Amy Ellingson uses repetition and variation as tools to achieve a pure, autonomous abstraction. All of her imagery, whether geometrically intact or abstracted and chaotic, is comprised of a vocabulary of very simple forms that are digitally manipulated. She replicates these basic elements into an increasingly complex field that is then rendered in discreet layers of oil and encaustic paint. Using ephemeral, computer-generated abstract forms exclusively as her source material, Ellingson creates paintings that physically assert themselves through the heft and permanence of historical painting media. The translation from the digital to the material—a manifestation of elusive data into undeniable physical form and dimension—is paramount.
"My work is an attempt to confront the enormity of contemporary virtual experience while asserting the traditional, historic, human activity of painting. The paradox of technology is that it allows for an unprecedented level of self-expression and connectivity while it simultaneously distances us from ourselves and others. The practice of painting is similarly paradoxic; it requires a degree of isolation and self-containment in order to connect—in the present, and also through time—with others. On a reductive level, technology and abstract painting (arguably the most human of all painterly strategies) are particulate: pixels and lines of code are analogous to marks and gestures.”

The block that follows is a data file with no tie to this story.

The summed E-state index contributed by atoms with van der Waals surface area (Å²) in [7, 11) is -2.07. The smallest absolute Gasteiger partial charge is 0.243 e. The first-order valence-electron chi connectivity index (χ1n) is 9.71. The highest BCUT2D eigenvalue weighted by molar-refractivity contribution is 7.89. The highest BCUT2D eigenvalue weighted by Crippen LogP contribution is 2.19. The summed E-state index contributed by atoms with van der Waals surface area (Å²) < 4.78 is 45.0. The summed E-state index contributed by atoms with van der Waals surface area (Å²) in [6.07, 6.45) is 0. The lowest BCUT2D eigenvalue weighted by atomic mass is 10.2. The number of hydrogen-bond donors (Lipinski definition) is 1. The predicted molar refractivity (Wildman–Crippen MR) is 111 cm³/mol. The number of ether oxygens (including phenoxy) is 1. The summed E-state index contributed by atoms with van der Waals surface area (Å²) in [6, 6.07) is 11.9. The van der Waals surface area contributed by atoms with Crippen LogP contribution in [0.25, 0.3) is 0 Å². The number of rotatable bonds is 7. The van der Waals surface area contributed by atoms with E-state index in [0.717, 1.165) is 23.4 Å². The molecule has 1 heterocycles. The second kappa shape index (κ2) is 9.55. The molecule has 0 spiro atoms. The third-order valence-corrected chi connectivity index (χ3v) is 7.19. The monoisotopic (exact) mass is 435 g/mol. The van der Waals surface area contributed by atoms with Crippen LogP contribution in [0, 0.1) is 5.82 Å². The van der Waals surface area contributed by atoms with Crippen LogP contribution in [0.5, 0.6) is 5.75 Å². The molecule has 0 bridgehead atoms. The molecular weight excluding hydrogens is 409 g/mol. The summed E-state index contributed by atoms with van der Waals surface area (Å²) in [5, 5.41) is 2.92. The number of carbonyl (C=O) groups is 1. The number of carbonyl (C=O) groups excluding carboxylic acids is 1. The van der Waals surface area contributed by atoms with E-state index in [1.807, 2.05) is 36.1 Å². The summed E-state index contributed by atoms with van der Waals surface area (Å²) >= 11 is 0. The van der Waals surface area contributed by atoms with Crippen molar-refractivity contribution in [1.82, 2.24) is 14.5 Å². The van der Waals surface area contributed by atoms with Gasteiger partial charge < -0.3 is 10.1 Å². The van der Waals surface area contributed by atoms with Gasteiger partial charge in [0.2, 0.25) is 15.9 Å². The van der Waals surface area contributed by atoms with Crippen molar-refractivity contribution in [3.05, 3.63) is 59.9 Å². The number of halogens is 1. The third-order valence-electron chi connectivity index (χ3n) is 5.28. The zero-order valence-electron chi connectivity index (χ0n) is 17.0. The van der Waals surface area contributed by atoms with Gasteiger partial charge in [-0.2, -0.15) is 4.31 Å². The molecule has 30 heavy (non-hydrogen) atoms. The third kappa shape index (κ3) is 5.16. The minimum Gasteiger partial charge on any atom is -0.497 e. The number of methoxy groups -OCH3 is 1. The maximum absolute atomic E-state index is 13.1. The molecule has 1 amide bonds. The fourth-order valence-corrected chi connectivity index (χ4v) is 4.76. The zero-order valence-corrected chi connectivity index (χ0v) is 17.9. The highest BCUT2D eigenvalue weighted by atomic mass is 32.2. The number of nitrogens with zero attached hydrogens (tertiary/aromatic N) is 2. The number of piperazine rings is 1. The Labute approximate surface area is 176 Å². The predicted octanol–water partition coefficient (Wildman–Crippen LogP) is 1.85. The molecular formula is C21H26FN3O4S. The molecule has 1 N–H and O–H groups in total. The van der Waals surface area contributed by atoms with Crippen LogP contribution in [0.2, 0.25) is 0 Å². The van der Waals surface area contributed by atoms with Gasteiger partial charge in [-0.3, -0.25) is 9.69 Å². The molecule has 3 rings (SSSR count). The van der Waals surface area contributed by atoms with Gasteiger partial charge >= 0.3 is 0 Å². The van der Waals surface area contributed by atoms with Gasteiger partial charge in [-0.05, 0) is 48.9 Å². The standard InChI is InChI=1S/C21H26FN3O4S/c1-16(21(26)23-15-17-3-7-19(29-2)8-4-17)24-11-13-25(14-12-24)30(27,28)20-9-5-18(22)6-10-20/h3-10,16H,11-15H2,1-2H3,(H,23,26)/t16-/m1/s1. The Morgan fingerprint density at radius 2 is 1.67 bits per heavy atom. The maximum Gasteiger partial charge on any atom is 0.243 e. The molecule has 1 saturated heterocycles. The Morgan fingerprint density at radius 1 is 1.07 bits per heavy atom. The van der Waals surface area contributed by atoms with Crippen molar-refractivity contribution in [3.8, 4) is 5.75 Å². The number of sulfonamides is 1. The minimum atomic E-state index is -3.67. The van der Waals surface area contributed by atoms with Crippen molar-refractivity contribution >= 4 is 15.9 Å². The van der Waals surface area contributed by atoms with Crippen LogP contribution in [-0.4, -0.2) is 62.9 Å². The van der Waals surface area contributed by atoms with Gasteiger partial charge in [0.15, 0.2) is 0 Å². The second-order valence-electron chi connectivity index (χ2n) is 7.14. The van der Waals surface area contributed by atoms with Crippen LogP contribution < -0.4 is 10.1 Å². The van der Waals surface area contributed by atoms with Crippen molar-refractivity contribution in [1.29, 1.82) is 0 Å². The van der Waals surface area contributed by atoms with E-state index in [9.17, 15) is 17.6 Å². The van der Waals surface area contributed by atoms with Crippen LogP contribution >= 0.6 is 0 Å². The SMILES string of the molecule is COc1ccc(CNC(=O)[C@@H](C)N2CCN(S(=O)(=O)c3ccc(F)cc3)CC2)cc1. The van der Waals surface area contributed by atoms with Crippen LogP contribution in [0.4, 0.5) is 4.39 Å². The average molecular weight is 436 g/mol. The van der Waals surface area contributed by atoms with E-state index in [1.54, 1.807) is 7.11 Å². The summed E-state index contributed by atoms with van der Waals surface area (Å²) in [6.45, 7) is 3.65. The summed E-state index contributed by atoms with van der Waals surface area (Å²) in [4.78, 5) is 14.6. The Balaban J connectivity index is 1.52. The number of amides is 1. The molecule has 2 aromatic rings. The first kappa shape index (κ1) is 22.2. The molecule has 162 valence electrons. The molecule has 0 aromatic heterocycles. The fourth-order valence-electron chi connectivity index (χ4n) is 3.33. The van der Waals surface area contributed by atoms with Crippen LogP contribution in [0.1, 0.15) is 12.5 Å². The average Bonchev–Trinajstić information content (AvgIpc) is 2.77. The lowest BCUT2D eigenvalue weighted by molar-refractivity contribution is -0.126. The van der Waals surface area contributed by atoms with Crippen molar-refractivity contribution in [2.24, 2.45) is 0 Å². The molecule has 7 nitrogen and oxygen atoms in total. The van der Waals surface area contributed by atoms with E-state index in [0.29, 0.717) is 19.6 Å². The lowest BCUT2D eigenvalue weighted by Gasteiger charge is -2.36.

Ellingson’s paintings have been exhibited nationally and in Tokyo, Japan. She is the recipient of the Fleishhacker Foundation Eureka Fellowship and the Artadia Grant to Individual Artists and has been awarded fellowships at the MacDowell Colony, the Ucross Foundation, and the Civitella Ranieri Foundation. Notable exhibitions include Iterations & Assertions at the San Jose Institute for Contemporary Art (solo), Bay Area Now 3 at Yerba Buena Center for the Arts; Neo Mod: Recent Northern California Abstraction at the Crocker Art Museum; and Nineteen Going on Twenty: Recent Acquisitions from the Collection at The Contemporary Museum, Honolulu. Her work is held in various public and corporate collections, including the San Francisco Museum of Modern Art, the Crocker Art Museum, the San Jose Museum of Art, the Oakland Museum of California, the Berkeley Art Museum and the Achenbach Foundation for Graphic Arts. She received a B.A. in Studio Art from Scripps College and an M.F.A. from CalArts. Amy Ellingson lives and works in San Francisco.